Each year golf writers from Wisconsin and Illinois emerge at the course of the hosts’ choosing for an epic 27-hole battle: The Writers’ Cup.
After sending our neighbors to the south home beaten from Sand Valley in 2016, Illinois welcomed us to their newly renovated gem in Addison, The Preserve at Oak Meadows.
Closed down for the 2016 season, The new Preserve course has been beautifully redesigned by Greg Martin as a single 18-hole championship course (pared down from 27 holes) that is now not only a more functional golf facility but also better serves its expanded role of providing water retention/flood control for the Wood Dale/Addison area.
As a golf course architect, Greg Martin is not yet a household name but I believe he will be. Martin, based out of Illinois, recently ended his two-year term as President of the American Society of Golf Course Architects (ASGCA). He’s highly revered within the industry for his work ethic and talent; you’ll never talk to a golf course architect with anything bad to say about him and his work.
Martin’s most notable project to date is one that few will ever experience: Rich Harvest Farms in Sugar Grove, Illinois. The story goes that billionaire Jerry Rich wanted to be a member at Augusta National Golf Club – who wouldn’t? When he was turned down, he decided to build an Augusta-class course on his own property, leading to the development of Rich Harvest Farms.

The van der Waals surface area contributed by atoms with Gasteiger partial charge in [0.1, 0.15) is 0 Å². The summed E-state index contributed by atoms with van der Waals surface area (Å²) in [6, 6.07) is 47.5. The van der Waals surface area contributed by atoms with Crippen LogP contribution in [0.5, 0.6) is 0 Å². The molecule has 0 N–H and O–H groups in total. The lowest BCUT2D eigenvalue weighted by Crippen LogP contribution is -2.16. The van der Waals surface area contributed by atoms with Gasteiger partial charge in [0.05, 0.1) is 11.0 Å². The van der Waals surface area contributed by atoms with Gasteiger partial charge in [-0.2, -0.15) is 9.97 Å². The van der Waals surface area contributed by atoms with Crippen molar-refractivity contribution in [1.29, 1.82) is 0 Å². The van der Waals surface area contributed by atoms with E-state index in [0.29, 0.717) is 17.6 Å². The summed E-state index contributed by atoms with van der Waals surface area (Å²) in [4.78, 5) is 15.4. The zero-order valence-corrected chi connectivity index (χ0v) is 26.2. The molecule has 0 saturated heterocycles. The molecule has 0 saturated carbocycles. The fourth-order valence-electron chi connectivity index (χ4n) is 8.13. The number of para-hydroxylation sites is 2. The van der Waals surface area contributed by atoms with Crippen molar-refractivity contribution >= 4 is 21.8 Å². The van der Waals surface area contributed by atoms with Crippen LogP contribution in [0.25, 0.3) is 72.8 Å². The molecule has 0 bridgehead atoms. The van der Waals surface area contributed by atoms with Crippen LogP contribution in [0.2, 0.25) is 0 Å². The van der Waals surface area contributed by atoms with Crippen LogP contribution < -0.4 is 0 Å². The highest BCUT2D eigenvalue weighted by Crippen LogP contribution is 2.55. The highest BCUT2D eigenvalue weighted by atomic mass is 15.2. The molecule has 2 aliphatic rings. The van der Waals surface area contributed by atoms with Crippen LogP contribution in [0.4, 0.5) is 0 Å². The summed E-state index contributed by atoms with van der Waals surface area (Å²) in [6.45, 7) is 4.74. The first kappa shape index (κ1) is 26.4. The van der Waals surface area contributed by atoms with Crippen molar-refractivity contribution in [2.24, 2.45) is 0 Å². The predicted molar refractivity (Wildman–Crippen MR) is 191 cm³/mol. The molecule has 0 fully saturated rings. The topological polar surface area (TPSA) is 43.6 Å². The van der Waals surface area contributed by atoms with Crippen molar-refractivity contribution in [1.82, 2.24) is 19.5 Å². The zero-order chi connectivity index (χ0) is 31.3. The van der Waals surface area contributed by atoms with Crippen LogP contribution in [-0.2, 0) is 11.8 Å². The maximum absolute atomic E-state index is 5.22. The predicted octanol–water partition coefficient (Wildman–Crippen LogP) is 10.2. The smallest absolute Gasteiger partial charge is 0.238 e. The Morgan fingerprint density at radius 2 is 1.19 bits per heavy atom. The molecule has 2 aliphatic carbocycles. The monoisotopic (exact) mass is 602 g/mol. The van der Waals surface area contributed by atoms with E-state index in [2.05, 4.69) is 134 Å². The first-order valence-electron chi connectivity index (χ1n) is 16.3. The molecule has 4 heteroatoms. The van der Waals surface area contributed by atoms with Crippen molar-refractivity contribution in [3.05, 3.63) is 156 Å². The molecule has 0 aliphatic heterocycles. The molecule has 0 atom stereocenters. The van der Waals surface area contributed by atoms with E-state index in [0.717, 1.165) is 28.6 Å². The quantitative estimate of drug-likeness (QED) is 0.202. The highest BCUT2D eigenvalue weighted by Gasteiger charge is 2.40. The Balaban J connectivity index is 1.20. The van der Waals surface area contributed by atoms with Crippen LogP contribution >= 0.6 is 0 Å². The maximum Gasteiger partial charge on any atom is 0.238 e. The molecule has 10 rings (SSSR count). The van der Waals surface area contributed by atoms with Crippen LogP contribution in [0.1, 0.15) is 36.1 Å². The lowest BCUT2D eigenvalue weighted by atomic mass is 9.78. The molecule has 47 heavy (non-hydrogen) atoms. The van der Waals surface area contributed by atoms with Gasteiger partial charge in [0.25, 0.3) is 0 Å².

This passion project at Rich Harvest Farms has done well enough to host the NCAA Men’s and Women’s Championships in 2017, the 2015 Western Amateur, the 2009 Solheim Cup and countless regional events.
Combined, that is probably as many players as the course sees on a seasonal basis. From what I’ve heard from media friends who’ve played it, the course sees a few foursomes a day while employing a massive staff to ensure perfect course conditions and customer service. It is the type of place where nothing is overlooked and the golf experience is second to none. I’ve heard they have 30 members (including Michael Jordan) and over one hundred employees.
It’s this attention to detail and professionalism that I’m sure won over DuPage Golf for the $17 million remodel project at The Preserve at Oak Meadows. Martin’s work impresses with well thought out teeing locations, terrific greens and strategic shot value.
I’ll claim it’s an effort to avoid spoiling all the surprises, but reality is that the downpour during much of our round was so torrential I didn’t even take my camera out. I hope to get back sometime to add in the first through third holes, though, to complete my course review.
We’ll start out with the short par four fourth, a terrific risk/reward layout: The 302 yards the scorecard shows from the blue tees is indicative of playing down the fairway, so it’s shorter and very reachable.
Anything aimed at the green will need to fly a whole lot of fescue, so while the reward is high, the risk can be substantial.
The fifth is a right-to-left par five playing uphill and to the right through a chute of trees. Just left of the right-side fairway bunkering is the perfect line off the tee.
The narrowest hole on the course, the sixth is perfectly straight, slightly downhill and well bunkered short-right of the putting surface.